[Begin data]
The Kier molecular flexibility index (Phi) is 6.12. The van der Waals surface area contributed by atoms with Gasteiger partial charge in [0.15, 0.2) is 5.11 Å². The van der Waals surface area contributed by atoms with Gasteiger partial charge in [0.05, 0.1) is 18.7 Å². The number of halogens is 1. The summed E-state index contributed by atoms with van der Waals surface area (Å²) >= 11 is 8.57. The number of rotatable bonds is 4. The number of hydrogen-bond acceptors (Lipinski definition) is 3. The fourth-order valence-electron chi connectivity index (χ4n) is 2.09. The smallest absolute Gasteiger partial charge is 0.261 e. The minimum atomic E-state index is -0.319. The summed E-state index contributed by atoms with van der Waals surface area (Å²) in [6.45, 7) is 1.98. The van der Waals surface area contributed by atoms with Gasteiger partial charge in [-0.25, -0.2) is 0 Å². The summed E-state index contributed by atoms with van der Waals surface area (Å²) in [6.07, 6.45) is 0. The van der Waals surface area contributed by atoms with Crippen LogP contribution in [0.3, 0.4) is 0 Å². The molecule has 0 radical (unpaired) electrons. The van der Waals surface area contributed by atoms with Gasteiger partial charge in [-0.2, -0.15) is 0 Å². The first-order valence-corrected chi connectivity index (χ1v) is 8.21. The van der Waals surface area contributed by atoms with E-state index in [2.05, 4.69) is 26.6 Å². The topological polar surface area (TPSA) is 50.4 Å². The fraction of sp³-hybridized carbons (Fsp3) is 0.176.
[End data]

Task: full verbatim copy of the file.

The Kier molecular flexibility index (Phi) is 6.12. The van der Waals surface area contributed by atoms with Gasteiger partial charge in [0.15, 0.2) is 5.11 Å². The van der Waals surface area contributed by atoms with Gasteiger partial charge in [0.05, 0.1) is 18.7 Å². The number of halogens is 1. The summed E-state index contributed by atoms with van der Waals surface area (Å²) >= 11 is 8.57. The number of rotatable bonds is 4. The number of hydrogen-bond acceptors (Lipinski definition) is 3. The fourth-order valence-electron chi connectivity index (χ4n) is 2.09. The smallest absolute Gasteiger partial charge is 0.261 e. The minimum atomic E-state index is -0.319. The summed E-state index contributed by atoms with van der Waals surface area (Å²) in [6.45, 7) is 1.98. The van der Waals surface area contributed by atoms with Gasteiger partial charge in [-0.25, -0.2) is 0 Å². The summed E-state index contributed by atoms with van der Waals surface area (Å²) in [6.07, 6.45) is 0. The van der Waals surface area contributed by atoms with Crippen LogP contribution in [0.3, 0.4) is 0 Å². The molecule has 0 radical (unpaired) electrons. The van der Waals surface area contributed by atoms with Gasteiger partial charge in [-0.2, -0.15) is 0 Å². The first-order valence-corrected chi connectivity index (χ1v) is 8.21. The van der Waals surface area contributed by atoms with E-state index in [2.05, 4.69) is 26.6 Å². The topological polar surface area (TPSA) is 50.4 Å². The fraction of sp³-hybridized carbons (Fsp3) is 0.176.